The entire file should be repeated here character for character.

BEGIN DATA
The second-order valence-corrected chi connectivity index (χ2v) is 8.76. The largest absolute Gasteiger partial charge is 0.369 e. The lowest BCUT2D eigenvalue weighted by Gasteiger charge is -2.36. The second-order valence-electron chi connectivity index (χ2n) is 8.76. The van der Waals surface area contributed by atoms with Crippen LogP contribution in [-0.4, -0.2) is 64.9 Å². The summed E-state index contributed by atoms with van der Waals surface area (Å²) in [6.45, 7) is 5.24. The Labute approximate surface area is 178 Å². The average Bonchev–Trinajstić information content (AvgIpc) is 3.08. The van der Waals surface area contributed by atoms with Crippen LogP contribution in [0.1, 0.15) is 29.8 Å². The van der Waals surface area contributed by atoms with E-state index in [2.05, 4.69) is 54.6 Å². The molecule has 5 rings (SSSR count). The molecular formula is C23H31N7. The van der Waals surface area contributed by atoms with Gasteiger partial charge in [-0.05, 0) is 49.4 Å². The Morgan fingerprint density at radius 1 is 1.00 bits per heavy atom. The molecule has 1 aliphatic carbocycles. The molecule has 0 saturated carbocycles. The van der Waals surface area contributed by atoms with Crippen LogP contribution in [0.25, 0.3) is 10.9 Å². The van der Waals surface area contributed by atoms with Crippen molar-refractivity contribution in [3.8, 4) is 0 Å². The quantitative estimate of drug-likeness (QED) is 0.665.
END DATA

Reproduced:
The second-order valence-corrected chi connectivity index (χ2v) is 8.76. The largest absolute Gasteiger partial charge is 0.369 e. The lowest BCUT2D eigenvalue weighted by Gasteiger charge is -2.36. The second-order valence-electron chi connectivity index (χ2n) is 8.76. The van der Waals surface area contributed by atoms with Crippen LogP contribution in [-0.4, -0.2) is 64.9 Å². The summed E-state index contributed by atoms with van der Waals surface area (Å²) in [6.45, 7) is 5.24. The Labute approximate surface area is 178 Å². The average Bonchev–Trinajstić information content (AvgIpc) is 3.08. The van der Waals surface area contributed by atoms with Crippen LogP contribution in [0.1, 0.15) is 29.8 Å². The van der Waals surface area contributed by atoms with E-state index in [2.05, 4.69) is 54.6 Å². The molecule has 5 rings (SSSR count). The molecular formula is C23H31N7. The van der Waals surface area contributed by atoms with Gasteiger partial charge in [-0.05, 0) is 49.4 Å². The Morgan fingerprint density at radius 1 is 1.00 bits per heavy atom. The molecule has 1 aliphatic carbocycles. The molecule has 0 saturated carbocycles. The van der Waals surface area contributed by atoms with Crippen LogP contribution in [0.25, 0.3) is 10.9 Å². The van der Waals surface area contributed by atoms with Crippen molar-refractivity contribution in [3.8, 4) is 0 Å². The quantitative estimate of drug-likeness (QED) is 0.665.